(Obviously have to implement some form of player housing, and my favorite idea has always been to do Fable style player housing - all the housing exists in the world at launch, is owned by NPCs, and players buy the homes from NPCs. - it eliminates ghost towns and urban sprawl of UO/SWG style housing, and is more community and open world by FAR than any instanced housing could be.)

    etc. etc.

    Hopefully ya'll see what I'm envisioning here.

  • ApraxisApraxis RegensburgPosts: 1,515Member Uncommon
    Originally posted by CalmOceans
    Originally posted by aesperus
    I'm curious as to what you think are examples of features that create a good in-game community?

    -dependency on others

    -good chat system (not voice chat, written chat so everyone can participate)

    and i would prefer no zone, world or trade channels, what you see is what you can hear. With other words just yell, whisper, say with maybe the addition of send and guild chat.. and speach bubble above your head.. old UO style. World was much more alive and not that seperative... you could always join.. and yeap.. maybe no group chat too

    -slow gameplay which allows for chat sessions (EQ had camps, you didn't have to move around every 2 minutes)

    it dont have to be slow gameplay per se, but of course some natural breaks, like a tavern with purpose, player markets and/or vendor, social places to meet others like the local smithy without AH to actually trade and/or offer your service.. and more importantly useful activities outside of combat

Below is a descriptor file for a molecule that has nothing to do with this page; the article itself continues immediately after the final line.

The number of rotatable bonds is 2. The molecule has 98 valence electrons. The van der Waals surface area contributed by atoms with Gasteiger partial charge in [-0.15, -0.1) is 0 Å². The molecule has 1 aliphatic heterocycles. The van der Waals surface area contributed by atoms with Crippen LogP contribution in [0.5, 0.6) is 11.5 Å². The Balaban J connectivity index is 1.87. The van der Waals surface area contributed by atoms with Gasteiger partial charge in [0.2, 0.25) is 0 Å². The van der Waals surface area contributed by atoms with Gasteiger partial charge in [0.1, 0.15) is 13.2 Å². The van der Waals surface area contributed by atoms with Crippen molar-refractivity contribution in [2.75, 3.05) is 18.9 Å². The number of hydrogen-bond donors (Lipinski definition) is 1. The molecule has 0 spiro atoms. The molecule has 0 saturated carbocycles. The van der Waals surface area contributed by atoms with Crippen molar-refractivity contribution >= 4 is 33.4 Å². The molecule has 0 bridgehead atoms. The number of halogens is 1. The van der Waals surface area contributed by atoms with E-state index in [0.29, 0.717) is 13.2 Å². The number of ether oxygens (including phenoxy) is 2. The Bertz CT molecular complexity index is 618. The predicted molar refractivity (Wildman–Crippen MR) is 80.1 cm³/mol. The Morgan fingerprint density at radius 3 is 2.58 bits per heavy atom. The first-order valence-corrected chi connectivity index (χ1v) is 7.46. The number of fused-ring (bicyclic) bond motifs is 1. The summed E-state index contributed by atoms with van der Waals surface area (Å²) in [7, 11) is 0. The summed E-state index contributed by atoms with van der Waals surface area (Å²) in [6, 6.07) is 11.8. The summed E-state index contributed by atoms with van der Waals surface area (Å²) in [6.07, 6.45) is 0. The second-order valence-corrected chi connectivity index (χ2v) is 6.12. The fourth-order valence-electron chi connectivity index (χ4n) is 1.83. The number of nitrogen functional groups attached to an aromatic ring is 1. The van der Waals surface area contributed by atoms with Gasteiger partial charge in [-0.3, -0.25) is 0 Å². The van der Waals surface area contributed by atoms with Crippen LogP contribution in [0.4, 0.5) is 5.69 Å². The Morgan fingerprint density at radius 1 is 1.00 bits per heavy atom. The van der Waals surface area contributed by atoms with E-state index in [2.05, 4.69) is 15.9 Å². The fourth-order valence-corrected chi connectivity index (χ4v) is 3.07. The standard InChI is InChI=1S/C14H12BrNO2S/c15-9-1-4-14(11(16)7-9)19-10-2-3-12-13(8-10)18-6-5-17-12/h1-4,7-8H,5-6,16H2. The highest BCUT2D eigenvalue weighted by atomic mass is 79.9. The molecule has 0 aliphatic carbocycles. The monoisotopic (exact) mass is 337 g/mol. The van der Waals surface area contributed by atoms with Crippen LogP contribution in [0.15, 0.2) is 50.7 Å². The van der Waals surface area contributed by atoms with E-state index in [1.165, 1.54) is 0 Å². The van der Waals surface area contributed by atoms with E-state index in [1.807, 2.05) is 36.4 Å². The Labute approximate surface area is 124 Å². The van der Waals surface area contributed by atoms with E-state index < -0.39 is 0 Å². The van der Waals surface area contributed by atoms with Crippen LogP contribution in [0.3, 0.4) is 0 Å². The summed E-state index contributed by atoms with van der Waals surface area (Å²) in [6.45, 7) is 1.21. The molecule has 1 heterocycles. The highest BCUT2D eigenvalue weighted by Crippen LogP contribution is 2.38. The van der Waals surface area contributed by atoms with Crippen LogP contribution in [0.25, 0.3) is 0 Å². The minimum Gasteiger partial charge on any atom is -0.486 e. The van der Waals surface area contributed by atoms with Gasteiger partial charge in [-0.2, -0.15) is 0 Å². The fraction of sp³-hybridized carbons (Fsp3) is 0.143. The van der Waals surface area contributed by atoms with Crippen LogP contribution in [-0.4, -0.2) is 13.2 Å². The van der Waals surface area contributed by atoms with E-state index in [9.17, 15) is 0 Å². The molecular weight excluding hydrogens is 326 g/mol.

-no automated grouping

    -no cross-server grouping

    -classes that can't solo

    i dont think forced grouping is the way to go, but grouping should have benifits, and some areas should be just for groups.. non instanced of course

    -buffs that last a long time

    -no AH 100% agree

    -penalties for dying

    -discourage multiboxing

    All the elements for a good community are found in EQ. It's not a mystery what they are. EQ had the strongest community of any MMO. (multiboxing is the only thing EQ didn't handle correctly)

    Some good ideas, if i would think a little bit longer about it, i could add some more features.

    Like

    • activities for more than just a group, like city building, conquere or defence
    • dependency from each other, and i dont talk about combat here. Different ressource and crafting chains, where you have to work together with a lot of ppl. And crafting have to be more usefull/effective as raid loot.. give money for raids/dungeons/mob killing, but items for crafting
    • social activities, like musician, art, and opportunities to actually roleplay
    • ...
  • fenistilfenistil GliwicePosts: 3,005Member
    Originally posted by MindTrigger

    Is there anyone on this website who wants your MMO game integrated with Facebook, Twitter, Pinterest, or anything else?  Does anyone here believe such features make an MMO game innovative or social?